I have great respect for bus drivers. Bus drivers are the public transit backbone of Minneapolis and Saint Paul. They are the host, cashier, security guard, information desk, and driver with full steering and braking capabilities. Next to teachers and farmers, bus drivers have the most thankless job.
About winning, I respectfully disagree.
The current concept of the Gateway Corridor is a Bus Rapid Transit (BRT) along Hudson Road with light rail as either a secondary choice or a future replacement of the BRT.
The concept is flawed and likely to change.
Hudson Road in Saint Paul is mostly residential, although less residential than previous alternatives (3rd Street East, 7th Street East, & Minnehaha Avenue). Hudson Road has families, kids, and the elderly.
Rapid transit does not belong on residential streets.
Here's a Google satellite view of houses on Hudson Road.
Interstate 94 used to be US Highway 12, a highway that climbed the eastside hills instead of cutting through them. Before it was US Highway 12, it was Hudson Road. Remnants of old Hudson Road are a dashed line. They are incomplete. How would a transit line connect the pieces? How would Hudson Road and Old Hudson Road connect? How would a transit line bridge the Johnson Parkway valley at I-94?
Buses can be steered and are expected to stop on a dime. Buses make sense for residential neighborhoods. But the concept of Bus Rapid Transit is to have the bus lanes separated from other traffic. Picture two lanes with bordering curbs on either side. It has been said that BRT hasn't been done before in Minnesota, but I disagree. The University of Minnesota campus bus runs between the Minneapolis and Saint Paul campuses. It runs on a road with no other traffic south of the State Fairgrounds.
If I were a bus driver, I would like the bus separated from other traffic, yeah, providing the snow plows can differentiate between short curbs and snow piles, and not chop the curbs up into the road. I would want to be able to steer around obstacles, a ball or a kid, and not be forced to hit them like a train would. How fast is Rapid on a residential road?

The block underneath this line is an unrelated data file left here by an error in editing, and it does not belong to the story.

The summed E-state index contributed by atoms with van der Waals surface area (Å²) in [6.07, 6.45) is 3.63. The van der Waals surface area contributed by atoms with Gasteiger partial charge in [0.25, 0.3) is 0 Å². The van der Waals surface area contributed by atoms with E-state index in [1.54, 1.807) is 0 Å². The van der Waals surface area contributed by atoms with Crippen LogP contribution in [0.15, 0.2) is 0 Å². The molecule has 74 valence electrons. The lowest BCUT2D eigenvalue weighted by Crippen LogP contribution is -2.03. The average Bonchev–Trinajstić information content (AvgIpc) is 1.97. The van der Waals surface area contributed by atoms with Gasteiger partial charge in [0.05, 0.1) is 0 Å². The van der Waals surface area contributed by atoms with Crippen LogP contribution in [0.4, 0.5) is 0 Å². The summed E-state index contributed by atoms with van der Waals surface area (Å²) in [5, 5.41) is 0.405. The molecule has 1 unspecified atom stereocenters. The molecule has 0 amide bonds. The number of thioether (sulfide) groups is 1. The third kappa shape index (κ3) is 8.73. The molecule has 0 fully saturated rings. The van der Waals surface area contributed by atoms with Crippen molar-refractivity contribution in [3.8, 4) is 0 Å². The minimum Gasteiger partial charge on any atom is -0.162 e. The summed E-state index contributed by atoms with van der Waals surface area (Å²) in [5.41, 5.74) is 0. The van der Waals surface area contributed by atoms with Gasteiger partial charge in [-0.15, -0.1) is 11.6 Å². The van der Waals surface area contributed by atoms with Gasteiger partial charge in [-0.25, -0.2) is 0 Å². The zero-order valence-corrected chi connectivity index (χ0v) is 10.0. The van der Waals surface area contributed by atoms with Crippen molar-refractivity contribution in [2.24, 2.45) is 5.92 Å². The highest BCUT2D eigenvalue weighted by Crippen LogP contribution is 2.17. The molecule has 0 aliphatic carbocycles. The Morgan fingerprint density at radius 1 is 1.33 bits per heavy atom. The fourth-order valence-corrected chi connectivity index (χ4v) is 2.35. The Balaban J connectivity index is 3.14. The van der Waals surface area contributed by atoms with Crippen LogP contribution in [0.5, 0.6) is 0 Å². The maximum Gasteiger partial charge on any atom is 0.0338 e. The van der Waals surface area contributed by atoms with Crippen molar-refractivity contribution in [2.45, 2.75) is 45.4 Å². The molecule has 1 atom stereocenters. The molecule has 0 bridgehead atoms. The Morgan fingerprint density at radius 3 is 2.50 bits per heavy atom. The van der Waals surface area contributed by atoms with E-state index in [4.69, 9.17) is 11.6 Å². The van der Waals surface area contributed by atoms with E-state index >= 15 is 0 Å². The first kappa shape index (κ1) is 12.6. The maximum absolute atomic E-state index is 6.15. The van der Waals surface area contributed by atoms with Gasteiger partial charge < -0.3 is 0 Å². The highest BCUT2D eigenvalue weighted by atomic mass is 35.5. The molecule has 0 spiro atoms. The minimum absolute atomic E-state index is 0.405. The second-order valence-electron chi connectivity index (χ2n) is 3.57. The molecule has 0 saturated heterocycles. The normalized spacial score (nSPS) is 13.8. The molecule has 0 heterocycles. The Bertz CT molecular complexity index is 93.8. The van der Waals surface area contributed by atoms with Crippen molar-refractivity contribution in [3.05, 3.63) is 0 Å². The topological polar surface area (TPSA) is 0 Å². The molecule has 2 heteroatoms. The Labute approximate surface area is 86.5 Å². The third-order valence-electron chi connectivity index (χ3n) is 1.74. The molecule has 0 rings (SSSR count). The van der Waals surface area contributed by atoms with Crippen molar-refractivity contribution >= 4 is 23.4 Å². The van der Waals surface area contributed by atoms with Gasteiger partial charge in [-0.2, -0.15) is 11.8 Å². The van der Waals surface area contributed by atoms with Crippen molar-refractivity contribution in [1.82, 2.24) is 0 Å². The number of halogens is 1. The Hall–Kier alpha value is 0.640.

The Gateway Corridor Commission says the bus will travel 9.8 miles (from Oaks Business Park to Union Depot) in 17 minutes. That's an average of 35 mph. That's too fast for a residential road and too slow for rapid transit. Light rail would take 15 minutes at an average speed of 39 mph. Public transit buses (MTC) currently crisscross the eastside of Saint Paul. Buses drive 55 mph on I-94 (that's bus rapid transit). What is the purpose of the Gateway Corridor?
▼ What is the justification of spending millions of dollars on transit consultants?
▼ What is the justification of a construction project that would disrupt lives and businesses?
▼ What is the justification of half a billion dollars for a bus or a billion dollars for a train?
▼ How could they possibly imagine that rapid transit could be safe on residential streets?!?
Maybe the Gateway Corridor Commission works on commission. It's tough to understand why Lisa Weik, Kathy Lantry, and the others are doing this. Their materials mention Oaks Business Park in Oakdale, at 7755 Third Street North, Oakdale, MN 55128, which is owned by the Carlson Real Estate Company of Minnetonka. What is their connection to the Gateway Corridor? Is this the development that the Gateway Corridor will help?
The latest Gateway Corridor plans estimate 9,000 daily riders whether the vehicle is a bus or a train. The Gateway Corridor Commission says 90,000 vehicles cross the I-94 St. Croix River Bridge every day, but the Gateway Corridor will not cross the I-94 St. Croix River Bridge. The ridership is fictional. Conrad deFiebre says the bus ridership would be closer to 6,000 which sounds closer to actual ridership.
Friday morning traffic on I-94
None of this makes sense. The Gateway Corridor Commission has not inspired confidence that they know what they're doing, like when their leader Lisa Weik confused light rail with 1950s streetcars.
It's like arguing on the Internet. How could anyone win?